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Piper’s chapter analyzing the lenses through which Wright looks at justification (Covenant and Law-court) is  important for understanding the criticisms that he will soon level against Wright’s theology. Piper rightly understands that a substantial, fair critique of N.T. Wright must do justice to the overarching framework that provides the structure to Wright’s theological outlook.Wright sees God’s covenant with Israel as the dominant concept for understanding Paul and justification. Piper enters into Wright’s covenantal “world” in order to give a fair critique from the inside. That is what this chapter is all about.

First, Piper takes issue with Wright’s view that justification is simply a declaration of the salvation event. For Wright, the effectual call to salvation and the act of justification may take place in the same instant, but the terms “call” and “justification” refer to two separate activities.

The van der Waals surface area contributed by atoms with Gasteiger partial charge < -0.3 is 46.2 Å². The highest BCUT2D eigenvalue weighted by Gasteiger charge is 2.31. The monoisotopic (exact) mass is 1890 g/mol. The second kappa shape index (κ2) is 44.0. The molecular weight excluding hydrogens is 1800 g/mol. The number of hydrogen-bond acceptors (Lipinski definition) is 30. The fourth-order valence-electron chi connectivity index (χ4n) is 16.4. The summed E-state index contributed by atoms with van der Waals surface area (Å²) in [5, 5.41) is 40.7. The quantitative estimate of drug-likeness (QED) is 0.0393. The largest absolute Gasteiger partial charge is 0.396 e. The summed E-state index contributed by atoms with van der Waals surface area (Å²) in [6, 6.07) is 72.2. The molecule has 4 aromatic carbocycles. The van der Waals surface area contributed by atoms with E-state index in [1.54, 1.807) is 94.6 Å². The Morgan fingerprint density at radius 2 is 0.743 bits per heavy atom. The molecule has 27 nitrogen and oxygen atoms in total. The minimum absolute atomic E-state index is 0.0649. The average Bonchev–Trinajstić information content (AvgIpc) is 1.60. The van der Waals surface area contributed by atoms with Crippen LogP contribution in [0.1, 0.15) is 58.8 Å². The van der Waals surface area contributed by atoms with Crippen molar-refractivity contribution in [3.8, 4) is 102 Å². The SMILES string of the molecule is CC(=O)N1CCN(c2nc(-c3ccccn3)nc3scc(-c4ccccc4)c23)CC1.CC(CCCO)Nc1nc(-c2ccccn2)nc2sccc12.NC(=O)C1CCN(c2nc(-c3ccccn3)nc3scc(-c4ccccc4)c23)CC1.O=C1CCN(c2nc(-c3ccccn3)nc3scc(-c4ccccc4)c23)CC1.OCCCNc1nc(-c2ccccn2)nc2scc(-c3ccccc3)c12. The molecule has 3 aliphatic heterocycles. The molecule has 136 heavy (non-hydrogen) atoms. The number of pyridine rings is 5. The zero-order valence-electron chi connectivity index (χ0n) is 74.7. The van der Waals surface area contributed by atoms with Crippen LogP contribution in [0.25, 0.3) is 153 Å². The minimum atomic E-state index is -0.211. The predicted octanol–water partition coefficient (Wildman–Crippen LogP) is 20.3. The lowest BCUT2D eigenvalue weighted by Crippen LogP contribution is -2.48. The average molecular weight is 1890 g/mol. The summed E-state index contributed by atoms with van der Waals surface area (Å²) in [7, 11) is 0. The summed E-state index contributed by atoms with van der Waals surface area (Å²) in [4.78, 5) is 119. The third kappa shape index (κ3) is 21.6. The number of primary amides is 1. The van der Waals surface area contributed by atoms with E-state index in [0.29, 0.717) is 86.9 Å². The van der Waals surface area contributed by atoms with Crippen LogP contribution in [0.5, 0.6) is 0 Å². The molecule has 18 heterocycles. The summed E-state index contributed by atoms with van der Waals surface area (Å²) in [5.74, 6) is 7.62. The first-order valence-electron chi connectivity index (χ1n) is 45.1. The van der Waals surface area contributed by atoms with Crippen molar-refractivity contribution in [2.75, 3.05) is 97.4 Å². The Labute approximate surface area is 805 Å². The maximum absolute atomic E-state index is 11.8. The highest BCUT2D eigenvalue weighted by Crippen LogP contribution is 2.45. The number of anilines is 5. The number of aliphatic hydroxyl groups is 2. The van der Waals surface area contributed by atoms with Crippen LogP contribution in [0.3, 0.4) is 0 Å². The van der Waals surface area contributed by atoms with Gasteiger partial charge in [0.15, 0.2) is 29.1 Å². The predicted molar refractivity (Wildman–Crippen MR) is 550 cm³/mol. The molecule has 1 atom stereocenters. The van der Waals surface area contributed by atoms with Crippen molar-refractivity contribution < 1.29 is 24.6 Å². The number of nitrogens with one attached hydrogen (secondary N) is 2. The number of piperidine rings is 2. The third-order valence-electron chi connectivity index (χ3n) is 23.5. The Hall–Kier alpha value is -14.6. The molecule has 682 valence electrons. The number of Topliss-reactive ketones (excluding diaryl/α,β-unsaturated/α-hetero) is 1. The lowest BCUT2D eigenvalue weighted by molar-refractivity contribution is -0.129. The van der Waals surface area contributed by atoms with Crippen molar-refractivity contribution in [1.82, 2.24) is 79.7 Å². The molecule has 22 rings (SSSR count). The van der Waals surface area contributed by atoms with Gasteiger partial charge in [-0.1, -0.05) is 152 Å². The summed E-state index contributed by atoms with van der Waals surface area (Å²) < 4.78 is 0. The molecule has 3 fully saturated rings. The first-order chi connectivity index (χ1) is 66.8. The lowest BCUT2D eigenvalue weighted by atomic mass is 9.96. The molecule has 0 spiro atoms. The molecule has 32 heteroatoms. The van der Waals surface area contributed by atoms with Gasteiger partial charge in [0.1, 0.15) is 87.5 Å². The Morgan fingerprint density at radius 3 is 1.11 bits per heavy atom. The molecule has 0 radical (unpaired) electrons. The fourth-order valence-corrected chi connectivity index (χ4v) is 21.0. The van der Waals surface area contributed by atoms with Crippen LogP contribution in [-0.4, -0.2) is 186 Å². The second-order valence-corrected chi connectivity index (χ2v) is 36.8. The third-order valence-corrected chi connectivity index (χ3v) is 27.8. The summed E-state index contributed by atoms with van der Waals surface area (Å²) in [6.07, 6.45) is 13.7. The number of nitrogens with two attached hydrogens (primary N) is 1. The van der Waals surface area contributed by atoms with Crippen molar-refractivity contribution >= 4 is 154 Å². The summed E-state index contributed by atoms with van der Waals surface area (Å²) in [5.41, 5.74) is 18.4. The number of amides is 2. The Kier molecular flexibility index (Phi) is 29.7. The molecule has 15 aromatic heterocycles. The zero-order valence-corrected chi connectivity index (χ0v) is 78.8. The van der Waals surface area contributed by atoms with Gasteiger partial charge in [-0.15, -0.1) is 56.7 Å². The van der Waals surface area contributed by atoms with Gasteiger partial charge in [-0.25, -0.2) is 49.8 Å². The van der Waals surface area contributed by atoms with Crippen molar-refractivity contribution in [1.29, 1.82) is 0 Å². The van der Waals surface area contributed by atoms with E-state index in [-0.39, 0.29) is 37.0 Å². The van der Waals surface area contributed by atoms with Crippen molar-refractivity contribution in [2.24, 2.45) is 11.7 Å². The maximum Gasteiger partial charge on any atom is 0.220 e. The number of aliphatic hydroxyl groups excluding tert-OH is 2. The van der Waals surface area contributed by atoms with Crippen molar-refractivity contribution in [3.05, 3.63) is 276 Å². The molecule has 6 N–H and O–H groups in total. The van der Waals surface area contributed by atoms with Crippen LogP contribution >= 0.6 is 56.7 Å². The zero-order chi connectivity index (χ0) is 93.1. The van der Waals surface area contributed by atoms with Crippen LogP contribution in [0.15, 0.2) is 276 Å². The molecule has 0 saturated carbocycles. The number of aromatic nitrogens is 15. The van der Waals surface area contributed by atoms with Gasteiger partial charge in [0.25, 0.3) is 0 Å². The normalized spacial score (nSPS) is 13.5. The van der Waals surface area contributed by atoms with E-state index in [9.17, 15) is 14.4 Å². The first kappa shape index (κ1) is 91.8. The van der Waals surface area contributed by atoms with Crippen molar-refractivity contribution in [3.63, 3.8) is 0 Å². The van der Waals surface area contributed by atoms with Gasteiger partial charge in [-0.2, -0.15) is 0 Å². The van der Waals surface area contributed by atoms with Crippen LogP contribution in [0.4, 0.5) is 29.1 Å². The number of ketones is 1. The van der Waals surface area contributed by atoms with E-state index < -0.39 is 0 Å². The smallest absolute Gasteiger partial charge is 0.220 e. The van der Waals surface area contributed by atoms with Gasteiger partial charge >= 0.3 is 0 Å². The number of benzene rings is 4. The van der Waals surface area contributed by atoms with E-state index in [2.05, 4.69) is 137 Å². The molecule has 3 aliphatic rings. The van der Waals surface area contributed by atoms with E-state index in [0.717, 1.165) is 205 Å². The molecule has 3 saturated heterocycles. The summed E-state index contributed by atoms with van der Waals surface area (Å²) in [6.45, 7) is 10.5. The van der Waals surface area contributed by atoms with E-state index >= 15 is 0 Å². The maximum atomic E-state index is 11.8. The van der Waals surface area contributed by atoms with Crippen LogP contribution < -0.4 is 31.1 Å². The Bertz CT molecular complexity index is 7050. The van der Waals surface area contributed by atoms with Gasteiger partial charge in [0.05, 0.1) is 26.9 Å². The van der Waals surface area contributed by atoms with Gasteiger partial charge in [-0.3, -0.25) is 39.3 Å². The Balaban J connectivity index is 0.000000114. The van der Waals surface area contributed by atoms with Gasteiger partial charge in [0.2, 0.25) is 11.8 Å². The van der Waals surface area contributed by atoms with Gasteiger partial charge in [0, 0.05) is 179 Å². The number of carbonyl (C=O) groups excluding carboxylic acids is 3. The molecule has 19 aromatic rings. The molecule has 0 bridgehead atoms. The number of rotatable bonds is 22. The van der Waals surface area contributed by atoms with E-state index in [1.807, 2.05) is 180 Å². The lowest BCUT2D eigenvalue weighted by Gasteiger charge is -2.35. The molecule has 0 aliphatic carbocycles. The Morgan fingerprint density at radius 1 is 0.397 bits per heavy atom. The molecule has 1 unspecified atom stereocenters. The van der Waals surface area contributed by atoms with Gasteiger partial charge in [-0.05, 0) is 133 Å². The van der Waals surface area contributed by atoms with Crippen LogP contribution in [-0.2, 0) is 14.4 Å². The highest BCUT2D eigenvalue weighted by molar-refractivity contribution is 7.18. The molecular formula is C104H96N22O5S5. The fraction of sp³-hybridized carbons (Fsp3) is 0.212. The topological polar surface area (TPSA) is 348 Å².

Piper doesn’t think this division in terminology holds up under intense scrutiny. He provides a couple of examples where Wright’s definition of justification doesn’t seem to fit (40-41) and appeals to other texts that seem to indicate that justification not only declares salvation, but also establishes salvation in some sense (42-43).

Piper’s conclusion?

“Wright seems to have things backward: first covenant membership, then justification. In fact, justification is part of the ground, not the declaration, of saving covenant membership.” (43)

The next section features Piper defending Wright’s desire to hold together both covenantal and law-court imagery. Interestingly enough, Piper takes on Wright’s critics here, as he quotes the Bishop over and over again regarding the importance of social and political redemption and personal forgiveness of sins (44-46).